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Healthy and Fit? Why You May Still Be at Risk for Skin Cancer

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"I burn no matter what."

Jun Kim, 27, consultant
Skin story: "Last year I played softball with my company team about five hours a week. I wore moisturizer with SPF on my face, but I burned so badly that my skin still looks tan months later. This also happens when I run. No matter what I do to protect my skin, I burn. But I've never bothered to do a skin check."

Scan says: Despite her tendency to burn, Jun's skin is in good shape. (Her skin can better withstand UV damage because of its extra melanin.) "But since Jun has a burn history, she's upped her skin cancer risk," Dr. Hale notes. Her more immediate, and solely cosmetic, worry: the tan that won't go way. "It's actinic bronzing, a common problem for Asian women," Dr. Hale says. "Too much sun increases the size and number of melanin-producing cells in her skin."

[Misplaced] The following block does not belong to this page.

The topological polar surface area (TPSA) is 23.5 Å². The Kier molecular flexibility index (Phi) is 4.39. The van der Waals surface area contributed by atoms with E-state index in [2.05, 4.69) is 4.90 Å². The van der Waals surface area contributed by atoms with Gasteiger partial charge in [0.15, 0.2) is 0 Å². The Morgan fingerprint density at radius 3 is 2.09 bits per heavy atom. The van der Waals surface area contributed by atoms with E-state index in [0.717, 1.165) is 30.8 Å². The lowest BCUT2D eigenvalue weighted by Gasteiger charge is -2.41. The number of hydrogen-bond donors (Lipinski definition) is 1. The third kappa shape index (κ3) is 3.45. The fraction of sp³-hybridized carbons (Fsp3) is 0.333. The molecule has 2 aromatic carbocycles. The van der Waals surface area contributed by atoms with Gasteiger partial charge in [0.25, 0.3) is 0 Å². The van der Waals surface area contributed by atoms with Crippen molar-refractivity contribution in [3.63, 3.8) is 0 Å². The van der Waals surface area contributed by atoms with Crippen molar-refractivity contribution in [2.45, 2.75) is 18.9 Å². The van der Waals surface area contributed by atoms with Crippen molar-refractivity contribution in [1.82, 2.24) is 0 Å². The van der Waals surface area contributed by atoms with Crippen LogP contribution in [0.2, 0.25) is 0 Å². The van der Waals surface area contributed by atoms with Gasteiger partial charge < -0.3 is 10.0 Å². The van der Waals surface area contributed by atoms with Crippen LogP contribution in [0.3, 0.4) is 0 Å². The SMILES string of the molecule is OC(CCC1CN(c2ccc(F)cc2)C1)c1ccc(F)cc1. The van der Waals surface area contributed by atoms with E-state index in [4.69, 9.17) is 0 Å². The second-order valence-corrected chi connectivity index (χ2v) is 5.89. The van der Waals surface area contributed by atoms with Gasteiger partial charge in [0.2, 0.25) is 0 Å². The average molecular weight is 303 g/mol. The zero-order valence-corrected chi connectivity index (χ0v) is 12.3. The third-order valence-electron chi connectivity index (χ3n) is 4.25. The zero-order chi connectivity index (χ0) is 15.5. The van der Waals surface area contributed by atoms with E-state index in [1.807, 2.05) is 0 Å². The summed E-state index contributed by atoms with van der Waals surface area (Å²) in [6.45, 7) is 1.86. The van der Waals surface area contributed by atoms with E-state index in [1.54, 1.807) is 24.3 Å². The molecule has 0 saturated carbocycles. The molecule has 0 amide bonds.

The next step: Scans suggest that a darkened mole on Jun's face is harmless, but lasering it off -- Jun's first idea -- is risky. "You should never laser a mole, even if it looks benign," Dr. Hale says. "It will destroy any sign of melanoma, so you likely won't be able to detect the disease until too late," Dr. Gray explains. The better option: Have a skilled surgeon remove and biopsy all moles instead. For daily protection, Jun can stick with her SPF-infused moisturizer. On softball days a sports sunblock is best. If no moles change, she can visit the derm every two to three years, Dr. Gray says.

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